Sam: For a number of reasons. One, I am committed to making the world a better place. So are most of the Masons that I know. By doing so and joining other people, other like minded people, I think we can give back. Sometimes that mountain is a little bit steep but it’s worth the climb.

Speaker 1: In your own words, what is the purpose of our fraternity?

Sam: To show the world that there is a way to live that brings happiness to you and others. How is that for a statement? I just made that up. I like it. I may use that again.

Speaker 1: I know that in the past one of our slogans (for lack of a better definition) has been Freemasons help make good men better. If there was a thing you felt that Masonry could help Sam Roberts improve, what would that be and how would it matter in your life? In other words, what else can the fraternity do going forward to help accomplish it’s purpose specific to you?

Sam: That’s an interesting question that is going to require some thought. The answer I believe is going to be … If we examine our history, we will find that Masonry a number of years ago was a fraternity of men but it involved not only our families but also their communities. We were well respected, well regarded, and appreciated.

Somewhere along the line over the last 50 or 60 years, we have gotten more interested in numbers than we have in benefits, if you will. I would like to see us maybe become smaller but a lot more active with our families, with our communities, with the projects, and see if we can’t recoup some of the things that we have lost. By doing so, it is my belief that Masonry will be more effective toward what I think we should be doing and that’s just making sure the world is a nicer, happier place on a daily basis. In other words… can I just coin a phrase? Freemasonry, everyday, everyday.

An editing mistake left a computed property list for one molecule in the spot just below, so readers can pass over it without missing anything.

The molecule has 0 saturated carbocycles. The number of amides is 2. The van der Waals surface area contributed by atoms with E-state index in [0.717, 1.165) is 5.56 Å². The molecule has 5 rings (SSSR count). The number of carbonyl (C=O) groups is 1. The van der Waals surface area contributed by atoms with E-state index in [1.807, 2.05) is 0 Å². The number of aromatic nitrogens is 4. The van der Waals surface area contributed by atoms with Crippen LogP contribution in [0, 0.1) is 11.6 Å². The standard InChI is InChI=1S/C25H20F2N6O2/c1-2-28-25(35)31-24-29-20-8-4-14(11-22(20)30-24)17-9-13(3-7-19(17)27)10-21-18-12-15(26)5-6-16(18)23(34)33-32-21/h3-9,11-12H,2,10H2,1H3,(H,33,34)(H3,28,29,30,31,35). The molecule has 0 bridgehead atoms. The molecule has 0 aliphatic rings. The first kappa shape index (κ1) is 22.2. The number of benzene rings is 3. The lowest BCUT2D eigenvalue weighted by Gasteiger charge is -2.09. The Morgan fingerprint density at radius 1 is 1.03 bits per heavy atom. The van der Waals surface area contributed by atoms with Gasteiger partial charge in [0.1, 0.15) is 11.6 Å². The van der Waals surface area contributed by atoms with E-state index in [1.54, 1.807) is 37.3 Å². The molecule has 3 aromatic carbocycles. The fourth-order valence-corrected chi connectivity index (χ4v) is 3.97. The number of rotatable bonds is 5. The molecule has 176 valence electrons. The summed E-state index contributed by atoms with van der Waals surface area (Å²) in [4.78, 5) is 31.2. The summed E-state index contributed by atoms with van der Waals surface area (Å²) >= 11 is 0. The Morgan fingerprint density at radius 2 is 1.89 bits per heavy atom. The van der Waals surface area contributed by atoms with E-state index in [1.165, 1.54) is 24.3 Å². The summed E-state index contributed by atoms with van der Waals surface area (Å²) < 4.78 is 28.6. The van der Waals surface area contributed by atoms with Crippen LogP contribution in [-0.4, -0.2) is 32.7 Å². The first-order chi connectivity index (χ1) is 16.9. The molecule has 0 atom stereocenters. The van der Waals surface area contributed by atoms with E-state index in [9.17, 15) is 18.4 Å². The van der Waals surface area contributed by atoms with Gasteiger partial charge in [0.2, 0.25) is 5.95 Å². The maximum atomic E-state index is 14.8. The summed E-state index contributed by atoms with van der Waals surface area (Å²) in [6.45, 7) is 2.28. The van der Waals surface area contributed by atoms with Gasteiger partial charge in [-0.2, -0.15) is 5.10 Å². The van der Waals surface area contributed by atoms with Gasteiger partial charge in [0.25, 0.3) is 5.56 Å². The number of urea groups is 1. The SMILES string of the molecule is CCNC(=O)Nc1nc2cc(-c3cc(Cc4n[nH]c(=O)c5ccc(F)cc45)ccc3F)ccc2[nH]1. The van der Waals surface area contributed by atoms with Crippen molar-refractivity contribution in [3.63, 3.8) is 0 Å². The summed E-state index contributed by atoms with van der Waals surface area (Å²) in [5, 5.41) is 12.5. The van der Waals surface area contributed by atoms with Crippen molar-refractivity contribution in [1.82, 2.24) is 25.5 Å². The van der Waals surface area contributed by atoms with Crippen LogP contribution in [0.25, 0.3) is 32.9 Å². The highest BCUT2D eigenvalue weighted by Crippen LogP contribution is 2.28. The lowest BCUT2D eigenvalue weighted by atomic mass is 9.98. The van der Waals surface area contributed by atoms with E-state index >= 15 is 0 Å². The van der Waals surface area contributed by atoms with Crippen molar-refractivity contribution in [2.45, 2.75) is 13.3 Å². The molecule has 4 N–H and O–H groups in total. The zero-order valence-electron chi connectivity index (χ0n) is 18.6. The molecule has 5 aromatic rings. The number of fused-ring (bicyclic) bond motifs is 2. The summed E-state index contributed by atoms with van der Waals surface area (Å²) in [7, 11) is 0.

Speaker 1: In many ways, you just answered my next question, which was how has Free Masonry mission changed and how do you see it evolving, so I’m going to go to the next question. I find it to be very convoluted, but I don’t think you’ll have any problems, especially not the direction. How can Sam Roberts help a prospective member whose sole familiarity with our fraternity may be that his grandfather or his uncle was a Mason to recognize that the fraternity is just as relevant and just as important to him today as it was to his ancestors?

Sam: The question is a little bit convoluted and the answer is going to be multi-part. The first thing is by living the example of what Masonry should be, we should know the world… we show the world what masonry can be. Secondly, you make yourself available to the prospect as well as the new members as a mentor, a coach, a friend and a brother and all the rest of the things that we stand for. Lastly – actually probably most importantly – is making sure that they know you are available for all the things that we stand for. If you are in need or in want of further education, if you are in want of light, we are there for that. When that call comes we are Johnny on the spot.

Now was that a convoluted answer? It was.

Speaker 1: I know. I’m sorry it took us so long to hook up together but I greatly appreciate your time on this project.

Sam: Absolutely. No problem whatsoever.

Don Munks – Q&A